Volume 3, Issue 5, September 2015, Page: 770-774
Evaluation of the Periodontal Status of Rural Populations in the Ferlo (Senegal)
Diouf Massamba, CNRS – UMI"Environment, Health, Society", Faculty of Medicine, Pharmacy and Dentistry, Dakar, Fann, Senegal
Boetsch Gilles, CNRS – UMI"Environment, Health, Society", Faculty of Medicine, Pharmacy and Dentistry, Dakar, Fann, Senegal
Cissé Daouda, Public Health Office, Department of Dentistry, Cheikh Anta Diop University, Dakar, Senegal
Tal-Dia Anta, Preventive Medicine and Public Health, Cheikh Anta Diop University, Dakar, Senegal
Barro Ibrahima, CNRS – UMI"Environment, Health, Society", Faculty of Medicine, Pharmacy and Dentistry, Dakar, Fann, Senegal
Bonfil Jean Jacques, Faculty of Odontology, bd Jean Moulin Marseille, Cedex
Received: Aug. 14, 2015;       Accepted: Aug. 31, 2015;       Published: Sep. 9, 2015
DOI: 10.11648/j.sjph.20150305.35      View  3268      Downloads  58
Abstract
Introduction: Rural populations in the Ferlo, Senegal, are frequently studied, due to the environmental project, the “Great Green Wall,” that covers this area. Epidemiological studies on lifestyle suggested the risk of periodontal disease. The objective of this study was to evaluate the periodontal status of the Widou populations in the Ferlo. Methods: This is descriptive cross-sectional study examined 300 men and women over 10 years of age living in the locality of Widou in the Ferlo. They were selected by simple random sampling. Data on demographic characteristics and periodontal status were collected using a modified WHO questionnaire about assessment of periodontal health. Univariate and bivariate analyses based on sextants and individuals as units of analysis, were used to describe and compare variables. The results were considered statistically significant when a p-value was ≤ 5%. Results: The low and average plaque levels involved 58-99% of the sample. Between 50% and 75% of those examined showed average and moderate gingival inflammation. More than half of the sample needed curettage, especially in the posterior sextants. The average values of loss of attachment and pocket depth respectively ranged from 1.03 (± 1.72) mm to 2.36 (± 2.45) mm and 3.59 (± 0.80) mm to 4.3 (± 1.02) mm. Severe periodontitis was significantly associated with sex, age group, marital status and occupation. Conclusion: These results suggest the need to set up functional dental health care structures near the populations and to provide a community-level integrated prevention program.
Keywords
Periodontal Status, Ferlo’S Population, Senegal
To cite this article
Diouf Massamba, Boetsch Gilles, Cissé Daouda, Tal-Dia Anta, Barro Ibrahima, Bonfil Jean Jacques, Evaluation of the Periodontal Status of Rural Populations in the Ferlo (Senegal), Science Journal of Public Health. Vol. 3, No. 5, 2015, pp. 770-774. doi: 10.11648/j.sjph.20150305.35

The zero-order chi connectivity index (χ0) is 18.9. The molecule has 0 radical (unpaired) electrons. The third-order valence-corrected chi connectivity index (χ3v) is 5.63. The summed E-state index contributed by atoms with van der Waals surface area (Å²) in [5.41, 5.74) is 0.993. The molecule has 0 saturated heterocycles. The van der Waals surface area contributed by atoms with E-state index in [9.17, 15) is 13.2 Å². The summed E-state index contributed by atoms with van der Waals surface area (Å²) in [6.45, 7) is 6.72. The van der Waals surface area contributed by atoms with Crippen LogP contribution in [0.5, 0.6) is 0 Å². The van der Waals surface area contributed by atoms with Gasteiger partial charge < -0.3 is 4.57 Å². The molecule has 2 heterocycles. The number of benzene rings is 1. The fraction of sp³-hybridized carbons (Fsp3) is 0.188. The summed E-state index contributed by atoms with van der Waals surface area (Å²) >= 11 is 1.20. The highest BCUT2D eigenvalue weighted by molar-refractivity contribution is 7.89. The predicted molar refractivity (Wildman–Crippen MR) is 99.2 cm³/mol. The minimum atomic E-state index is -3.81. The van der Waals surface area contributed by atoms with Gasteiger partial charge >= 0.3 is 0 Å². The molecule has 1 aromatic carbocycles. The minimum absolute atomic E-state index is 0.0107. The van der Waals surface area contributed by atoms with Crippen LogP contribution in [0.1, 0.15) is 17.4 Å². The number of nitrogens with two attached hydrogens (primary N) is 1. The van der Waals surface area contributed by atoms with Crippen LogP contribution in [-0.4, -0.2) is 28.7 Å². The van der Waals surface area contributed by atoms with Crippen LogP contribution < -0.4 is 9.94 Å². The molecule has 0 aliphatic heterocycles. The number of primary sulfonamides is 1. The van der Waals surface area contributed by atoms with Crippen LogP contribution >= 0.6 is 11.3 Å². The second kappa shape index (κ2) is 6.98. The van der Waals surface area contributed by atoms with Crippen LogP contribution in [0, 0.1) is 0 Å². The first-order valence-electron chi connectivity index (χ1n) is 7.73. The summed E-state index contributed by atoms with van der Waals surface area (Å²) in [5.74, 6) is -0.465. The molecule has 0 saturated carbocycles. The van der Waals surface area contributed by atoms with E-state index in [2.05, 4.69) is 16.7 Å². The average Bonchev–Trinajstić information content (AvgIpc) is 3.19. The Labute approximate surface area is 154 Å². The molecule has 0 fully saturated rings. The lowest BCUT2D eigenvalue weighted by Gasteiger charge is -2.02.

Reference
[1]
Ainamo J, Barmes D, Beagrie G, Cutress T, Martin J, Sardo Infirri J (1982). Development of the World Health Organization (WHO) community periodontal index of treatment needs (CPITN). Int Dent J.; 32: 281-291
[2]
Amarasena N, Ikeda N, Win KK, Yamaguchi Y, Takehara T, Miyazaki H (2004). Factors associated with severe periodontitis in rural Cambodia. Asia Pac J Public Health.16:50-53
[3]
Ancelle T (2003). Statistique Épidémiologie. Paris: Éditions Maloine, 300p.
[4]
Armitage GC (1999). Development of a classification for periodontal diseases and conditions. Ann. Periodontol. 4: 1-6
[5]
Baehni PC, Bourgeois D (1998). Epidemiology of periodontal health and disease. Berlin: Quintessence Publishing. 5: 19-34
[6]
Baelum V, Papanou PN (1996). CPITN and the epidemiology of periodontal disease. Community Dent Oral Epidemiol. 24: 367-36
[7]
Baelum V, Pisuithanakan S, Teanpaisan R, Pithpornchaiyakul W, Pongpaisal S, Papapanou PN, Dahlén G, Fejerskov O (2003). Periodontal conditions among adults in Southern Thailand. J Periodontal Res.38:156-163
[8]
Beck JD, Koch GG, Rozier RG, Tudor GE (1990). Prevalence and risk indicators for periodontal attachment loss in a population of older community-dwelling blacks and whites. J Periodontol.61:521-528
[9]
Bourgeois D, Baehni P (2002). Surveillance, épidémiologie et maladies parodontales. Encycl Méd Chir. Paris: Editions Scientifiques et Médicales Elsevier, Odontologie, 23-444-A-10, 6 p.
[10]
Diouf M, Boetsch G, Ka K,Tal-Dia A, Bontil JJ (2013). Sociocultural aspects of oral health aùong the Fulani in Ferlo (Senegal): a qualitative study 36:43-48
[11]
Diouf M, Boetsch G, Cisse D, Tal-Dia A, Bontil JJ (2012). Lifestyles and oral health in Fulani populations of Ferlo in Senegal. Med Santé Trop. 22:187-192
[12]
Diouf M, Boetsch G, Tal-Dia A, Tavitian P, Bontil JJ (2013). Digestive pathology and oral condition in the rural populations of the Ferlo in Senegal. Tropical Dental Journal.141: 1-6
[13]
Hunt RJ, Levy SM, Beck JD (1990) The prevalence of periodontal attachment loss in an Iowa population aged 70 and older. J Public Health Dent. 50:251-256
[14]
Macedo TC, Costa MDA C, Gomes-Filho IS, Vianna MI (2006). Factors related to periodontal disease in a rural population. Brazilian oral research; 20:257-262.
[15]
Papanou PN (1996). Periodontal diseases: epidemiology. Ann Periodontol; 1: 1-36
[16]
Saxer U P, Mulhemann H R (1975). Motivaton und Aufklärung. Schweiz. Mschr. Zanhnheilk. 85: 905p
[17]
Varenne B (2007). Transition épidémiologique et santé orale au Burkina Faso : Disparités d’états de santé et de recours aux soins [Thèse de santé publique]. Paris: Université Pierre et Marie Curie.
[18]
WHO (2013) Oral health survey: basic methods. Available at: http://www.icd.org/content/publications/WHO-Oral-Health-Surveys-Basic-Methods-5th-Edition-2013.pdf.
Browse journals by subject